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California Prison Law Libraries Survive

The California Department of Corrections (CDC) stipulated to ending its motion under the Prison Litigation Reform Act (PLRA) [18 USC §3262(b) et seq.] to terminate a 1976 consent decree which mandates prison law libraries in CDC prisons. In August 2002, the Ninth Circuit US Court of Appeals reversed the district court's grant of CDC's motion that terminated prospective relief of earlier consent decrees beginning in 1970 (Gilmore v. Lynch, 319 F. Supp. 105 (N.D. Cal. 1970)). The district court was ordered to conduct an evidentiary hearing to determine whether the earlier decree was still necessary and whether it was sufficiently narrowly tailored. See: Gilmore v. California, 220 F.3d 987 (9th Cir. 2000) [ PLN , Feb. 2001.]

On remand, the district court had scheduled a case management conference for May 3, 2002. However, on April 16, 2002, the parties entered into a court approved stipulation to take the matter off calendar, while allowing CDC to consider what, if any, future changes in the law libraries it might seek.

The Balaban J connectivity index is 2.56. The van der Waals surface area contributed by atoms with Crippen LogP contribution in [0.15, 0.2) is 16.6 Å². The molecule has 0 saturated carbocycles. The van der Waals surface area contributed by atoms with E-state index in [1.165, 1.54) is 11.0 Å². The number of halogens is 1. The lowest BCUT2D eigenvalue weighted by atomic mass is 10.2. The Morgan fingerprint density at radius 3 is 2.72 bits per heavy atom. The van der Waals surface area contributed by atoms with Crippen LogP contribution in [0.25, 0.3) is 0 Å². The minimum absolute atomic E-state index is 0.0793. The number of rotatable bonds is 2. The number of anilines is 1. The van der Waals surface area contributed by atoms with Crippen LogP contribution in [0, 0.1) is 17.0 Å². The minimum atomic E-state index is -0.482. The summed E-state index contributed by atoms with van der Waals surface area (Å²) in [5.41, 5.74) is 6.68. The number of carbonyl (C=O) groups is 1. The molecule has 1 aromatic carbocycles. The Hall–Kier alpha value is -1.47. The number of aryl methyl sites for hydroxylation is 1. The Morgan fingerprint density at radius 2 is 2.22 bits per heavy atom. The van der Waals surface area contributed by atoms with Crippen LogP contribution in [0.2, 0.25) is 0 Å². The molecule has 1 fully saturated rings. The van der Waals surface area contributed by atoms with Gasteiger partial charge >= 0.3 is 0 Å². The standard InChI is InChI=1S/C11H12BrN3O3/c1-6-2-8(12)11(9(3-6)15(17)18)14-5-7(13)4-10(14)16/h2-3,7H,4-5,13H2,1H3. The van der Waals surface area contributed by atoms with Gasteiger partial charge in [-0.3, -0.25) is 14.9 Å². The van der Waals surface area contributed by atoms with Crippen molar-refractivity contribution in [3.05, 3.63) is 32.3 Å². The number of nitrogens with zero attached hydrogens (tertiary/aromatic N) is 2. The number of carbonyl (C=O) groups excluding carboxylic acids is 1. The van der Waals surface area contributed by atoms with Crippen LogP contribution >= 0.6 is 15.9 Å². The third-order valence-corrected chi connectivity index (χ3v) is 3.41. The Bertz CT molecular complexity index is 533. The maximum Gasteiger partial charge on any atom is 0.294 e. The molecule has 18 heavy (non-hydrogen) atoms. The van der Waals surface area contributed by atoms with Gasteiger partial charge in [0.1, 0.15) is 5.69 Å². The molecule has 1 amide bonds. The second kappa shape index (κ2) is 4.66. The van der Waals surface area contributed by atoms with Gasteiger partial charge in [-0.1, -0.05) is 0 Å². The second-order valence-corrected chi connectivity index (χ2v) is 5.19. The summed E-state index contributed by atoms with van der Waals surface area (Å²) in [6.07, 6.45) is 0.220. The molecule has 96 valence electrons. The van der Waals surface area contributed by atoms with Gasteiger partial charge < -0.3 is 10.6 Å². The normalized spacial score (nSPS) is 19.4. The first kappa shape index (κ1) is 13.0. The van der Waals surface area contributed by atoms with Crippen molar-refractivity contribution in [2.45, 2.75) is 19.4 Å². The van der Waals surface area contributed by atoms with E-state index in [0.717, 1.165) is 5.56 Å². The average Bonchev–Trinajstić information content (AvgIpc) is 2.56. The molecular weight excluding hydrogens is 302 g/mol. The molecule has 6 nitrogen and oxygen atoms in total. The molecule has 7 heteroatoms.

"After informal negotiation between the parties, the CDC now recognizes that it needs additional time to determine the efficacy of various options to provide adequate law library resources. The CDC needs to review budget numbers and examine technology issues. As a result, the CDC has decided not to renew the motion to terminate at this time. Although no further motion to terminate or modify is currently contemplated, the CDC may decide to bring such a motion at a future date. The CDC will continue to study the issues and will notify plaintiff's counsel at least 60 days before any motion to terminate or modify. No further motions will be filed this year." [Stipulation, p.2]

As a result, all CDC law library collections will continue to be maintained in accordance with the original Gilmore consent decree. See: Gilmore v. California No. C6645878SI (United States District Court, N.D. Cal., April 16, 2002).

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Related legal case

Gilmore v. California